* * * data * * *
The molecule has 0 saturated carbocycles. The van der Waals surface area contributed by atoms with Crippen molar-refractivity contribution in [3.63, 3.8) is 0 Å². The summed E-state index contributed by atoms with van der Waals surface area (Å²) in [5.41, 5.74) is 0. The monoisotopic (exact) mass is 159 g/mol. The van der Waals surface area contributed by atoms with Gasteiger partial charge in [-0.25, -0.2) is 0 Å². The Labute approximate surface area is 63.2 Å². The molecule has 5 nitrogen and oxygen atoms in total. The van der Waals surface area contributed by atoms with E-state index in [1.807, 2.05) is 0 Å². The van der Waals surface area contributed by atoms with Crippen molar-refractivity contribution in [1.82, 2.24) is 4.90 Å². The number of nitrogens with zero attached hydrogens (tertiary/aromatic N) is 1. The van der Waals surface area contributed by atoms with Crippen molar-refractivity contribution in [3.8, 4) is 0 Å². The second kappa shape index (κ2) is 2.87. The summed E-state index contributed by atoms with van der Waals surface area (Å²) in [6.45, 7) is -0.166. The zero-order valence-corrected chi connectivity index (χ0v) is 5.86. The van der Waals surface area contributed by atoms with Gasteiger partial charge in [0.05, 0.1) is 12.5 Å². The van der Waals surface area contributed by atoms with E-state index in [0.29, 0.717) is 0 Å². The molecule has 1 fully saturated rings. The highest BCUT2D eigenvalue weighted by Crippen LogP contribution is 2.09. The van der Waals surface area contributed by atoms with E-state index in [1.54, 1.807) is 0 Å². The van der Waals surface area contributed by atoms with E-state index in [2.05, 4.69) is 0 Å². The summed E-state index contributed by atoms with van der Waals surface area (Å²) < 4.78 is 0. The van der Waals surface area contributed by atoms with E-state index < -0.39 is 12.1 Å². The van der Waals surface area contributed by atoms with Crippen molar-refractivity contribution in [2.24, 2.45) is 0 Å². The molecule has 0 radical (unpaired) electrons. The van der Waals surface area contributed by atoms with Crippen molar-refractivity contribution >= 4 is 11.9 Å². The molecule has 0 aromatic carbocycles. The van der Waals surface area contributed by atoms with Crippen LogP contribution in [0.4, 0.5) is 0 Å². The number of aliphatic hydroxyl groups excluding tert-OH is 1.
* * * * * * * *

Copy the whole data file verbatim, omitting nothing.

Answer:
The molecule has 0 saturated carbocycles. The van der Waals surface area contributed by atoms with Crippen molar-refractivity contribution in [3.63, 3.8) is 0 Å². The summed E-state index contributed by atoms with van der Waals surface area (Å²) in [5.41, 5.74) is 0. The monoisotopic (exact) mass is 159 g/mol. The van der Waals surface area contributed by atoms with Gasteiger partial charge in [-0.25, -0.2) is 0 Å². The Labute approximate surface area is 63.2 Å². The molecule has 5 nitrogen and oxygen atoms in total. The van der Waals surface area contributed by atoms with E-state index in [1.807, 2.05) is 0 Å². The van der Waals surface area contributed by atoms with Crippen molar-refractivity contribution in [1.82, 2.24) is 4.90 Å². The number of nitrogens with zero attached hydrogens (tertiary/aromatic N) is 1. The van der Waals surface area contributed by atoms with Crippen molar-refractivity contribution in [3.8, 4) is 0 Å². The second kappa shape index (κ2) is 2.87. The summed E-state index contributed by atoms with van der Waals surface area (Å²) in [6.45, 7) is -0.166. The zero-order valence-corrected chi connectivity index (χ0v) is 5.86. The van der Waals surface area contributed by atoms with Gasteiger partial charge in [0.05, 0.1) is 12.5 Å². The van der Waals surface area contributed by atoms with E-state index in [0.29, 0.717) is 0 Å². The molecule has 1 fully saturated rings. The highest BCUT2D eigenvalue weighted by Crippen LogP contribution is 2.09. The van der Waals surface area contributed by atoms with E-state index in [1.54, 1.807) is 0 Å². The van der Waals surface area contributed by atoms with E-state index in [2.05, 4.69) is 0 Å². The summed E-state index contributed by atoms with van der Waals surface area (Å²) < 4.78 is 0. The van der Waals surface area contributed by atoms with E-state index < -0.39 is 12.1 Å². The van der Waals surface area contributed by atoms with Crippen molar-refractivity contribution in [2.24, 2.45) is 0 Å². The molecule has 0 radical (unpaired) electrons. The van der Waals surface area contributed by atoms with Crippen molar-refractivity contribution >= 4 is 11.9 Å². The molecule has 0 aromatic carbocycles. The van der Waals surface area contributed by atoms with Crippen LogP contribution in [0.4, 0.5) is 0 Å². The number of aliphatic hydroxyl groups excluding tert-OH is 1.